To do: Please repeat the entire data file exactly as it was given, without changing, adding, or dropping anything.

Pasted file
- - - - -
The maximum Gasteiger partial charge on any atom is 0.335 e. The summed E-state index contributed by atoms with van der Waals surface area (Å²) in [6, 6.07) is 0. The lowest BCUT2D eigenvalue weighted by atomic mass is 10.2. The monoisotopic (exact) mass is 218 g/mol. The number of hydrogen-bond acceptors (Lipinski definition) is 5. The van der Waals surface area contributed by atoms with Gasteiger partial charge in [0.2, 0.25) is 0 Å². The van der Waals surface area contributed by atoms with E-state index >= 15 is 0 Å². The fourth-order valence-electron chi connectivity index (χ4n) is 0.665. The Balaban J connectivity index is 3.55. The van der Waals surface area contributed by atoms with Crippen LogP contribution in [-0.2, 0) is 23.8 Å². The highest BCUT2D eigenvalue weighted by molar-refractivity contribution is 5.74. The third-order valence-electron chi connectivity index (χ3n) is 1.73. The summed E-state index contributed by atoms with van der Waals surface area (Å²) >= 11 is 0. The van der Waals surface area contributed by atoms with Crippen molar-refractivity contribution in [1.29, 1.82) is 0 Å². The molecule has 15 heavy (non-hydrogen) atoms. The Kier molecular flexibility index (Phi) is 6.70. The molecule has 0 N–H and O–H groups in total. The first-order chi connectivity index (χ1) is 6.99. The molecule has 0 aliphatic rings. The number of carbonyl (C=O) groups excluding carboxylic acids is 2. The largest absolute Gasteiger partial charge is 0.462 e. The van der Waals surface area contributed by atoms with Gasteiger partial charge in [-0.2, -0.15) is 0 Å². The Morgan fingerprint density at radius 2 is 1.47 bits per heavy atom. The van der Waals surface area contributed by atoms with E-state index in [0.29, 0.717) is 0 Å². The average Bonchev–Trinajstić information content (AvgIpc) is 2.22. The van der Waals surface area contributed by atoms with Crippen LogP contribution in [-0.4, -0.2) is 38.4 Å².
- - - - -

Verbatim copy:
The maximum Gasteiger partial charge on any atom is 0.335 e. The summed E-state index contributed by atoms with van der Waals surface area (Å²) in [6, 6.07) is 0. The lowest BCUT2D eigenvalue weighted by atomic mass is 10.2. The monoisotopic (exact) mass is 218 g/mol. The number of hydrogen-bond acceptors (Lipinski definition) is 5. The van der Waals surface area contributed by atoms with Gasteiger partial charge in [0.2, 0.25) is 0 Å². The van der Waals surface area contributed by atoms with E-state index >= 15 is 0 Å². The fourth-order valence-electron chi connectivity index (χ4n) is 0.665. The Balaban J connectivity index is 3.55. The van der Waals surface area contributed by atoms with Crippen LogP contribution in [-0.2, 0) is 23.8 Å². The highest BCUT2D eigenvalue weighted by molar-refractivity contribution is 5.74. The third-order valence-electron chi connectivity index (χ3n) is 1.73. The summed E-state index contributed by atoms with van der Waals surface area (Å²) >= 11 is 0. The van der Waals surface area contributed by atoms with Crippen molar-refractivity contribution in [1.29, 1.82) is 0 Å². The molecule has 15 heavy (non-hydrogen) atoms. The Kier molecular flexibility index (Phi) is 6.70. The molecule has 0 N–H and O–H groups in total. The first-order chi connectivity index (χ1) is 6.99. The molecule has 0 aliphatic rings. The number of carbonyl (C=O) groups excluding carboxylic acids is 2. The largest absolute Gasteiger partial charge is 0.462 e. The van der Waals surface area contributed by atoms with Gasteiger partial charge in [-0.2, -0.15) is 0 Å². The Morgan fingerprint density at radius 2 is 1.47 bits per heavy atom. The van der Waals surface area contributed by atoms with E-state index in [0.29, 0.717) is 0 Å². The average Bonchev–Trinajstić information content (AvgIpc) is 2.22. The van der Waals surface area contributed by atoms with Crippen LogP contribution in [-0.4, -0.2) is 38.4 Å².